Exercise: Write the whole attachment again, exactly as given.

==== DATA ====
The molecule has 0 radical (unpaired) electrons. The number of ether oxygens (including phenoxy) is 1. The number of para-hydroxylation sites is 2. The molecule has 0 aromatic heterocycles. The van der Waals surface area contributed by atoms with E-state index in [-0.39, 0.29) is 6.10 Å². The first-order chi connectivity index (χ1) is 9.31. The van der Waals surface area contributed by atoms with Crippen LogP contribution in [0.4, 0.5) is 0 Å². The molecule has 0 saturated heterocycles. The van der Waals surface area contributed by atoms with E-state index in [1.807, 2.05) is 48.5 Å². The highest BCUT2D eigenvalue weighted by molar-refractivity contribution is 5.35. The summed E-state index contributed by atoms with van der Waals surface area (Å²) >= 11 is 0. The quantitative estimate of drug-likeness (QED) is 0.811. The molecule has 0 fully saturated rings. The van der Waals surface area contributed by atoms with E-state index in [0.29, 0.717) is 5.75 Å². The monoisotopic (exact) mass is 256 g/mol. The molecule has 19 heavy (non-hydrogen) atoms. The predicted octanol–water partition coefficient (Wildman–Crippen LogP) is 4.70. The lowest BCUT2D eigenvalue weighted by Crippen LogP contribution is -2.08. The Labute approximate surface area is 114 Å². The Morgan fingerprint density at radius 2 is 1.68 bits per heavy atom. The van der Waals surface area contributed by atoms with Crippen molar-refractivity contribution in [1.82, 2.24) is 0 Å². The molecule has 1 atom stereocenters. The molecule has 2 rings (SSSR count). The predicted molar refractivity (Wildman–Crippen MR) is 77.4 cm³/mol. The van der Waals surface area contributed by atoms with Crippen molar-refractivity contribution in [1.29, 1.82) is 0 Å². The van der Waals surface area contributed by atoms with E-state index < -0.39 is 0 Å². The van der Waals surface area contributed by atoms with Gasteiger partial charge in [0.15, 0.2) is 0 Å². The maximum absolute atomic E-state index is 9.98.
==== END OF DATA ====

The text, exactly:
The molecule has 0 radical (unpaired) electrons. The number of ether oxygens (including phenoxy) is 1. The number of para-hydroxylation sites is 2. The molecule has 0 aromatic heterocycles. The van der Waals surface area contributed by atoms with E-state index in [-0.39, 0.29) is 6.10 Å². The first-order chi connectivity index (χ1) is 9.31. The van der Waals surface area contributed by atoms with Crippen LogP contribution in [0.4, 0.5) is 0 Å². The molecule has 0 saturated heterocycles. The van der Waals surface area contributed by atoms with E-state index in [1.807, 2.05) is 48.5 Å². The highest BCUT2D eigenvalue weighted by molar-refractivity contribution is 5.35. The summed E-state index contributed by atoms with van der Waals surface area (Å²) >= 11 is 0. The quantitative estimate of drug-likeness (QED) is 0.811. The molecule has 0 fully saturated rings. The van der Waals surface area contributed by atoms with E-state index in [0.29, 0.717) is 5.75 Å². The monoisotopic (exact) mass is 256 g/mol. The molecule has 19 heavy (non-hydrogen) atoms. The predicted octanol–water partition coefficient (Wildman–Crippen LogP) is 4.70. The lowest BCUT2D eigenvalue weighted by Crippen LogP contribution is -2.08. The Labute approximate surface area is 114 Å². The Morgan fingerprint density at radius 2 is 1.68 bits per heavy atom. The van der Waals surface area contributed by atoms with Crippen molar-refractivity contribution in [1.82, 2.24) is 0 Å². The molecule has 1 atom stereocenters. The molecule has 2 rings (SSSR count). The predicted molar refractivity (Wildman–Crippen MR) is 77.4 cm³/mol. The van der Waals surface area contributed by atoms with Crippen molar-refractivity contribution in [1.29, 1.82) is 0 Å². The van der Waals surface area contributed by atoms with E-state index < -0.39 is 0 Å². The van der Waals surface area contributed by atoms with Gasteiger partial charge in [0.15, 0.2) is 0 Å². The maximum absolute atomic E-state index is 9.98.